June 30th, 2005, 11:43 PM
List of Certifications and Regulations
I'd like to share the basics behind commonly encountered regulations and compliance efforts we see, professionally. I've got a decent list I plaguerized from some slides, with a few added from my own experience at the bottom (Payment Card Industry stuff).
Please add any more you know of, particularly NON-US regulations (I have limited experience in this area, but would like to learn.) I'll try to use a standard format to help make it easier to compare them (too bad we can't make Table's with the AO site code).
- Sarbanes-Oxley Act of 2002
- Mandating Organization - US Securities and Exchange Commission (SEC)
- Security requirements built on CobiT framework - authentication, access controls, user account management, credential lifecycle management, non-repudiation and audit controls
- Affects companies publicly traded on US exchanges
- Financial Modernization Act of 1999, also known as the “Gramm-Leach-Bliley Act” or GLB
- US Office of the Comptroller of the Currency (OCC)
- Security requirements include authentication, access controls, encryption, data integrity controls, and audit controls
- Affects all financial institutions regulated by the OCC
- HIPAA, the Health Insurance Portability and Accountability Act of 1996
- US Department of Health and Human Services (DHHS)
- Focused on authentication, access controls, transmission security, audit controls, and data integrity
- Healthcare organizations in the US
- Basel II
- Basel Committee on Banking Supervision
- FFIEC framework - access rights administration, authentication, network access, operating system access, application access, remote access, logging and data collection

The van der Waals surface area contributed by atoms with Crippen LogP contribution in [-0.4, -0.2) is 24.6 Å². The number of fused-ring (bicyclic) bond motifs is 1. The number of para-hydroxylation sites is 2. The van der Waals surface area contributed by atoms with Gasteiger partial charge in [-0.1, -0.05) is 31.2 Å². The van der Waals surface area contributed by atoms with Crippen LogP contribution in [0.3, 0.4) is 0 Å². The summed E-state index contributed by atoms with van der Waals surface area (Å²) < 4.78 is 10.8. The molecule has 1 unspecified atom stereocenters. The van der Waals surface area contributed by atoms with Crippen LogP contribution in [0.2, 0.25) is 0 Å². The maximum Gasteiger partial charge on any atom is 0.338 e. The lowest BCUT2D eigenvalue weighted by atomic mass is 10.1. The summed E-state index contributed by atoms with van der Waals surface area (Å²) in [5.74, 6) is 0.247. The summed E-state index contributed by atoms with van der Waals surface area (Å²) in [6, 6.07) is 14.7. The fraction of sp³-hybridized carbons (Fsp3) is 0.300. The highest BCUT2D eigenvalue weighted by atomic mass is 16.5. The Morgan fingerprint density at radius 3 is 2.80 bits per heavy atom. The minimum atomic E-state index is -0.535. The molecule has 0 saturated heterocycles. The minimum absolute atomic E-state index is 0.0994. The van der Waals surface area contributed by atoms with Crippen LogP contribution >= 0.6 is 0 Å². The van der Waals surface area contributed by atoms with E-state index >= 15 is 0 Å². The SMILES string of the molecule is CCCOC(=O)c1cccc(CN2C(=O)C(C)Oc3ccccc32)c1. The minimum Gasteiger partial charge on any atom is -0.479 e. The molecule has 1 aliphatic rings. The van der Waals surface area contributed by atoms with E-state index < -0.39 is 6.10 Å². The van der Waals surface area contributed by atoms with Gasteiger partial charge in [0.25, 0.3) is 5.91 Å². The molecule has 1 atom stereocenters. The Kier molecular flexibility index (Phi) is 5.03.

- Affects global financial service organizations
- Directive 95/46/EC of the European Parliament
- Mandated by European Union (EU) Parliament and of the Council of 24 October 1995
- Measures to protect personal data against accidental or unlawful destruction or accidental loss, alteration, unauthorized disclosure or access
- Affects companies conducting business in EU member nations
- Federal Information Security Management Act of 2002 (FISMA)
- US Federal Government
- Requires federal agencies to develop, document and implement agency wide programs to secure data and information systems that support agency operations and assets, including those managed by other agencies or contractors. Direction from NIST
- US federal agencies and government contractors
- Payment Card Industry (PCI) Data Security Standards (DSS), usually referred to as PCI or Visa PCI (although, to be honest DSS is more acurate, since PCI is the organization acronym)
- Visa, Mastercard, American Express, Diners Club, any credit card issuer (who is a member of the Payment Card Industry group)
- Formerly known as CISP for Visa, and SDP for MasterCard...
- Data encryption, access controls, data integrity, auditing, firewalls, and many other standards (12 points, each with many sub requirements) to protect credit card data
- Private, Industry Standard. Organizations who don't comply risk losing access to doing business with PCI members, and can have substantial fines levied by credit companies for breaches and incidents
"Data is not necessarily information. Information does not necessarily lead to knowledge. And knowledge is not always sufficient to discover truth and breed wisdom." --Spaf
Anyone who is capable of getting themselves made president should on no account be allowed to do the job. --Douglas Adams (1952-2001)
"...people find it far easier to forgive others for being wrong than being right." - Albus Percival Wulfric Brian Dumbledore
July 1st, 2005, 02:40 AM
July 6th, 2005, 11:37 AM
Biggies for me and those who work nearby:
Data Protection Act (DPA) 1998